We can understand tangible behavior in two ways: when the function of the behavior is to obtain a tangible object like money or food or, as in Ken's case, when the function is to attain a specific agenda. The student wants what he wants when he wants it. Students who are self-centered and have inflexible thinking often fall into this category. Some children with a history of abuse or neglect may have a low frustration tolerance and operate with the assumption that the only way to get their needs met is to grab the thing they want or overpower someone.
We see sensory behavior when a student is motivated by sensory input: Things feel good, look good, taste good, or sound good. Humming loudly while writing, chewing on the end of a pencil, or standing rather than sitting while working are all typical behaviors that fall into this category. These become problems when they interfere with learning, are disruptive, or make students look odd to their peers.
Finally, with attention-motivated behavior, the student tries to gain attention from an adult or peer. This can present as the student being belligerent, screaming, or continually interrupting the teacher. It can also work in the positive—that is, the girl who dresses up so a boy will notice her or a child who works hard on his reading so the teacher will praise him.

Negative Is Better Than Nothing

Teachers are sometimes surprised that negative attention, such as lecturing or redirecting a child, can reinforce attention-seeking behavior. For some kids—including those with social deficits who may have difficulty recognizing more subtle communication—even negative attention is better than no attention. Kids may prefer negative attention because it's dramatic; efficient (easier and faster); predictable; and more obvious than positive attention.
Consider Rebekka, a 6th grader with Asperger syndrome, who comes from a stable home. She's often loud and interrupts others. When she enters her science class, she'll often shout out inappropriate things, asking certain students whether they're gay or telling the teacher that "this is BS!" and that he clearly never went to college. When she gets upset, she yells.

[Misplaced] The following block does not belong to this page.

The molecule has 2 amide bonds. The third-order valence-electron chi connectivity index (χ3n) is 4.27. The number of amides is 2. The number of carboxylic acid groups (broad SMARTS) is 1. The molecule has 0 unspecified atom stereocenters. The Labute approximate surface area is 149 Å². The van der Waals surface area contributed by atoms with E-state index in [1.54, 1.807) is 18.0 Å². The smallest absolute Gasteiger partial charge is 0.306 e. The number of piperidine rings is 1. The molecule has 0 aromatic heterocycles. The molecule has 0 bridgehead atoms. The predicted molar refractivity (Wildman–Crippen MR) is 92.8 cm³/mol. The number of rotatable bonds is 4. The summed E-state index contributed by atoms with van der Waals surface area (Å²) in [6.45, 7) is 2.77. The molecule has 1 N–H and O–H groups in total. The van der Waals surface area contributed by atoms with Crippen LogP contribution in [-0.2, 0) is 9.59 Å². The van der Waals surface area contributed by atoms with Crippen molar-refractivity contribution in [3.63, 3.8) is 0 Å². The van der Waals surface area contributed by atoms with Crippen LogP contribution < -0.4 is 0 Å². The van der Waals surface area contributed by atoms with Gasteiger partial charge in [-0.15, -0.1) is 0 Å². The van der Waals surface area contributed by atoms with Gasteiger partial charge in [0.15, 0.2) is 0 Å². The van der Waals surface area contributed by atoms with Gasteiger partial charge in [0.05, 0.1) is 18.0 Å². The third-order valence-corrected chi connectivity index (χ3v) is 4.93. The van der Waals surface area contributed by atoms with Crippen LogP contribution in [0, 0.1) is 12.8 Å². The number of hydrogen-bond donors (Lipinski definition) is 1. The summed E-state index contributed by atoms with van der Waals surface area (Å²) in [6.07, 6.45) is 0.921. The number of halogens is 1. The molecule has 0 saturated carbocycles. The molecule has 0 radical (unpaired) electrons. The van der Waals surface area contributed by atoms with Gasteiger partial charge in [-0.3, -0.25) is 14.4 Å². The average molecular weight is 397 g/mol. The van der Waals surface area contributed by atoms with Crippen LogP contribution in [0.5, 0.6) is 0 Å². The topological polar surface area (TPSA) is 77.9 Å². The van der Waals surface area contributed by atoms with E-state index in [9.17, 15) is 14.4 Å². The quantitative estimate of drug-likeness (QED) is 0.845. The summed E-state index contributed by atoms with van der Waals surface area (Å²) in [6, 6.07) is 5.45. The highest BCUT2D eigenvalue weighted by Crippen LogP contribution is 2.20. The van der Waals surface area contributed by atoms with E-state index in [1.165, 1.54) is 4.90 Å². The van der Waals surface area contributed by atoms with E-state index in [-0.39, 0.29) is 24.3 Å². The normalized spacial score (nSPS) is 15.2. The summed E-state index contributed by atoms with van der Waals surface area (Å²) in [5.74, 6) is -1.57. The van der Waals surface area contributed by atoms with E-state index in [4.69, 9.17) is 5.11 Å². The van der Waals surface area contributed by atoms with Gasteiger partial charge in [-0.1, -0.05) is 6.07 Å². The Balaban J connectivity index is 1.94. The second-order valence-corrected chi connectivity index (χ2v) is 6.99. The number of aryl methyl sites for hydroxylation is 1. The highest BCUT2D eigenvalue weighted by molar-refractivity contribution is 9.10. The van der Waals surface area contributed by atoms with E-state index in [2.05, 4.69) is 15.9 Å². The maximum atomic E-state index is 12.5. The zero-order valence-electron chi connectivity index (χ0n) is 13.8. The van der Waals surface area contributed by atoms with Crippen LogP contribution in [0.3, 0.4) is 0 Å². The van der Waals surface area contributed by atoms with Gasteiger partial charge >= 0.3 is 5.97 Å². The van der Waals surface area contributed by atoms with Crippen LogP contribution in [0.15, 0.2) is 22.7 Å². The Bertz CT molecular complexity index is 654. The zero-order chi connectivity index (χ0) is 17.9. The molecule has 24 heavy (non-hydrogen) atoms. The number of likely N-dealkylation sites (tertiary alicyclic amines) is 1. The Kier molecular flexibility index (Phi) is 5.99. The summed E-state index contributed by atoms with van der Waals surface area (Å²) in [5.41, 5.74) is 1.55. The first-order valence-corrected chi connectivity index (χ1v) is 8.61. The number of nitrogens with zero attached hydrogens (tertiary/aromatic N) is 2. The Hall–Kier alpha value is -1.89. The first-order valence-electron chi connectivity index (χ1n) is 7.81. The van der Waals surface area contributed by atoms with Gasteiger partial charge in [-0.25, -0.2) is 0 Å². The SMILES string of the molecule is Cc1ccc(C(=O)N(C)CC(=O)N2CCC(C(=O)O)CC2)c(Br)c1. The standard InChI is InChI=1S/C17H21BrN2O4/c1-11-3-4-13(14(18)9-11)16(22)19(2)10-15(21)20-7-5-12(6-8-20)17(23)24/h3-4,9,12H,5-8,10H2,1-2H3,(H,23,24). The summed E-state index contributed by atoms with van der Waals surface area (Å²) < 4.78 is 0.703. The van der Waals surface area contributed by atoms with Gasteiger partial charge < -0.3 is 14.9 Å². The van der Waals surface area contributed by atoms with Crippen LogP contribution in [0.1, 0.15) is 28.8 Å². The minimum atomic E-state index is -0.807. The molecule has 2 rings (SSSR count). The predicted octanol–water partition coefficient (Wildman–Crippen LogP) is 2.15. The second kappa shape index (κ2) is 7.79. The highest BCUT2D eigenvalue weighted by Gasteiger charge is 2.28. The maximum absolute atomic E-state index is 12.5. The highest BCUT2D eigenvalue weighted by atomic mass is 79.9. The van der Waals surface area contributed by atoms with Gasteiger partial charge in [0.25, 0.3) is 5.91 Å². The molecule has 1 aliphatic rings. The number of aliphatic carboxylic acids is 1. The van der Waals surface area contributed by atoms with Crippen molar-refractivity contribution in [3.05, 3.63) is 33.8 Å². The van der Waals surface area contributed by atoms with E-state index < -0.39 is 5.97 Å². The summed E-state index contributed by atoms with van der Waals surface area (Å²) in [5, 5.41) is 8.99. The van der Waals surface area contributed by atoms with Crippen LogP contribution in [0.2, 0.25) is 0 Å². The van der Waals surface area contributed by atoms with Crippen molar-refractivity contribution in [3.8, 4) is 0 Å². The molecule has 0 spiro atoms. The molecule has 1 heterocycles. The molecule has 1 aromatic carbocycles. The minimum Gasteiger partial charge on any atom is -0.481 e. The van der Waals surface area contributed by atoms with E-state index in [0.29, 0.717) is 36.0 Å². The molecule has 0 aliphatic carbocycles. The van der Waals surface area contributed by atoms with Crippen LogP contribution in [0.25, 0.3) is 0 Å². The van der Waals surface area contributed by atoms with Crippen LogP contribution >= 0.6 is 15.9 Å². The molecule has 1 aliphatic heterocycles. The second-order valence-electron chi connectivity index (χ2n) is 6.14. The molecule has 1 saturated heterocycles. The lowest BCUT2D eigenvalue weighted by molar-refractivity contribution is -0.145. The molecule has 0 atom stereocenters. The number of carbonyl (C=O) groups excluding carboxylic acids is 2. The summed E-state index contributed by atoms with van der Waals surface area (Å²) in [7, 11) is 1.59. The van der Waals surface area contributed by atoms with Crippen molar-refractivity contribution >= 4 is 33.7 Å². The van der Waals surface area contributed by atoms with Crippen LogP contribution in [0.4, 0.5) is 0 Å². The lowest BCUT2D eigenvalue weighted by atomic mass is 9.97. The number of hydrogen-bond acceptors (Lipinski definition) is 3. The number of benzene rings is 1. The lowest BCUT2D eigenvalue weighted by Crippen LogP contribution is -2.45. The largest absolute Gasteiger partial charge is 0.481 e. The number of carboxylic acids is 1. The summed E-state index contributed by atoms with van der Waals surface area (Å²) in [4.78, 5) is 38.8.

If Rebekka enters the classroom quietly, she may not be able to predict when the teacher will give her attention. But if she swears, she knows that the teacher is going to attend to her behavior immediately. Rebekka may have learned at home that the best way she can engage adults' attention is to act inappropriately. A familiar example is fighting with a sibling when a parent is on the phone to get the parent's attention.

Taking ABC Notes

When a student has a behavior incident, teachers document the incident either in their class notebook, in an e-mail to the principal or parent, or in a separate journal. Spending the time to take these notes is worthwhile because it contributes to a solution.
Taking notes in an ABC format can help teachers see patterns in students' behavior. A is for antecedent (what happens immediately before an incident); B is the description of the student's behavior; and C is for consequence (the staff member's or a peer's immediate response to the student's behavior).
Ken's teacher, Ms. Silva, takes ABC notes to observe what's happening in the environment right before Ken's incidents of aggressive behavior and to look at the consequences to help her recognize patterns. She sees from her notes (, p. 21) that when she puts one glue stick on a table for three students (the antecedent), Ken hits other kids to get it first. When students line up for music class (the antecedent), Ken pushes a student so he can be first in line. The notes indicate what triggers him; they also highlight his skill deficits. In this instance, Ken has trouble waiting to be first and waiting to get an object. He probably also has difficulty with perspective-taking: He can't understand why someone else has to be first sometimes and why someone else may need the glue stick.